'Where's Kelvin'? - National MPs denied entry to Waikeria Prison as standoff enters fifth day

Source: 1News

Two National Party MPs are writing to the Minister of Corrections after being turned away from Waikeria Prison when they tried to speak to staff about an ongoing protest at the facility.

By law, MPs would typically have open access to prisons.

However today, National Corrections spokesperson Simeon Brown and Taranaki-King Country MP Barbara Kuriger say they were told they must have express permission from Corrections Minister Kelvin Davis for a visit due to the emergency situation.

Davis has declined to comment on the situation so far and a spokesperson told 1 NEWS he won't comment until the situation is resolved.

Brown and Kruiger say they've now written to Davis for permission to visit the prison, but they also want the MP to come to the prison himself.

"Where's Kelvin? Where is he? He should be here and he should be at least supporting his staff as they respond to this," Brown told 1 NEWS today.

"This is the fifth day running for this violent riot. He should be down here to show his support to staff and ensure that the people responding to this significant event have all of the support they need to be able to bring a swift end to this violent riot."

His call for Davis to come forward is echoed by National leader Judith Collins.

"Let’s be clear. Mass destruction of taxpayer-funded property, assaulting Corrections staff and hoarding weapons is not a 'peaceful protest'," she said today in a statement.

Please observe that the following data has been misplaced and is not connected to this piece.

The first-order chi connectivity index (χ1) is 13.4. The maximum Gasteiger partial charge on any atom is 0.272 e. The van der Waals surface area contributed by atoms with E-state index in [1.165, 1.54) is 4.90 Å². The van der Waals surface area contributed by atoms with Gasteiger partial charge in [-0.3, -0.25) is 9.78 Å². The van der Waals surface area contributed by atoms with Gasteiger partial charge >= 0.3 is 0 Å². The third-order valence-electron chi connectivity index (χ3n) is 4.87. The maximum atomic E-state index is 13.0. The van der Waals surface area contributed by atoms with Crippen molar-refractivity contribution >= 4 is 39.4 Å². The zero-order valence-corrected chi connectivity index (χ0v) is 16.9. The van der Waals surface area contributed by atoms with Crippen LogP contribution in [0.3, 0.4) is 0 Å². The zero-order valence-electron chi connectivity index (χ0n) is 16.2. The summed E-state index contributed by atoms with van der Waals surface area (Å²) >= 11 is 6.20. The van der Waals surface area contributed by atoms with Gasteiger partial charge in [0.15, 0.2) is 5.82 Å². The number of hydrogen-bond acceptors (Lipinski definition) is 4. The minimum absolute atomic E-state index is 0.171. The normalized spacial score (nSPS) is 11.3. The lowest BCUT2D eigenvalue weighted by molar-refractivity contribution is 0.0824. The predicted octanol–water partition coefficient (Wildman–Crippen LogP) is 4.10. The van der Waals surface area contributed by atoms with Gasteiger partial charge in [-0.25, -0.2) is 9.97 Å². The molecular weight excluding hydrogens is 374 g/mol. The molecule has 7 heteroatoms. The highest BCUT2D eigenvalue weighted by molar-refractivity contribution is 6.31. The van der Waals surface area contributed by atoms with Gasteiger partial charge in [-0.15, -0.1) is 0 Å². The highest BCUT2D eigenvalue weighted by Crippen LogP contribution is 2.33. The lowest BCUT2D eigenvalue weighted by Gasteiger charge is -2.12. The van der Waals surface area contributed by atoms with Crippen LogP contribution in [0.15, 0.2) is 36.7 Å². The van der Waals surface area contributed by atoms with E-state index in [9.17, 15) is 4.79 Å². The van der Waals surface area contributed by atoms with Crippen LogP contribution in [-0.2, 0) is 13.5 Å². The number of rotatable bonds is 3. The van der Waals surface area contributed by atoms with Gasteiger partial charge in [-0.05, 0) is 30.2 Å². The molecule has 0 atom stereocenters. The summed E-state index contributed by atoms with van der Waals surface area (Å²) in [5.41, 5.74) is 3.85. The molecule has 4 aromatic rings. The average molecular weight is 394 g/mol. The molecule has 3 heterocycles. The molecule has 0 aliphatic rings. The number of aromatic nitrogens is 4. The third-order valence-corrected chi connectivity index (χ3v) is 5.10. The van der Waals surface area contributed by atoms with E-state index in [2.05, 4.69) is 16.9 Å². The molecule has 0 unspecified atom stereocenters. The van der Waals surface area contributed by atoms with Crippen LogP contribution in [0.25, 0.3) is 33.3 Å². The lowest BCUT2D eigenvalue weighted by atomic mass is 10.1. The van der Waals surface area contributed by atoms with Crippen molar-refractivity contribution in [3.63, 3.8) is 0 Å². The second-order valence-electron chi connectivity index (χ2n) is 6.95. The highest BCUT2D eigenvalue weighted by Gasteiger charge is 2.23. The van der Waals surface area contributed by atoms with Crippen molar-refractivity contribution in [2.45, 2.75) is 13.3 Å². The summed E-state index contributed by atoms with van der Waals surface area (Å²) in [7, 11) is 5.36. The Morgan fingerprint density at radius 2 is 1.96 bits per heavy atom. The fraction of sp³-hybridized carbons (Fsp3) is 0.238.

"Kelvin Davis needs to front up and explain how this loss of control happened and what he’s going to do to fix it. He was perfectly happy to crow about prisons in opposition but now that he’s in charge, he’s nowhere to be seen.

"My thoughts are with all the Corrections staff having to deal with this situation at Waikeria Prison."

It follows a number of risks concerning Corrections staff, including the structural integrity of the fire-damaged buildings.

The standoff involving 16 inmates in protest of poor conditions at the prison is now in its fifth day.

Corrections incident controller Jeanette Burns said police were supporting Corrections in the negotiation process.

“There are multiple risks involved, including the structural integrity of the fire-damaged buildings, the weapons and equipment available to the prisoners, the toxicity of burnt building materials, and the violence being offered by the prisoners,” she said.

“Negotiations with the group are ongoing, and specialist Corrections staff are being closely supported by police with this.”

Corrections are continuing to urge the men to surrender, saying they would then be provided with food and water, despite more than 1000 people signing a petition urging authorities to provide the 16 men with food and drink.

“We do not want the men, our staff or other emergency services staff to be hurt,” Burns said.

“As prisoners surrender they will be secured, searched, provided with food and water, assessed by medical staff and will have access to kaumatua and other support.”

“We have a duty of care to these men, and it is likely that they will remain in our custody for a number of years to come. We remain grateful for the support we have received from local iwi and kaumatua.”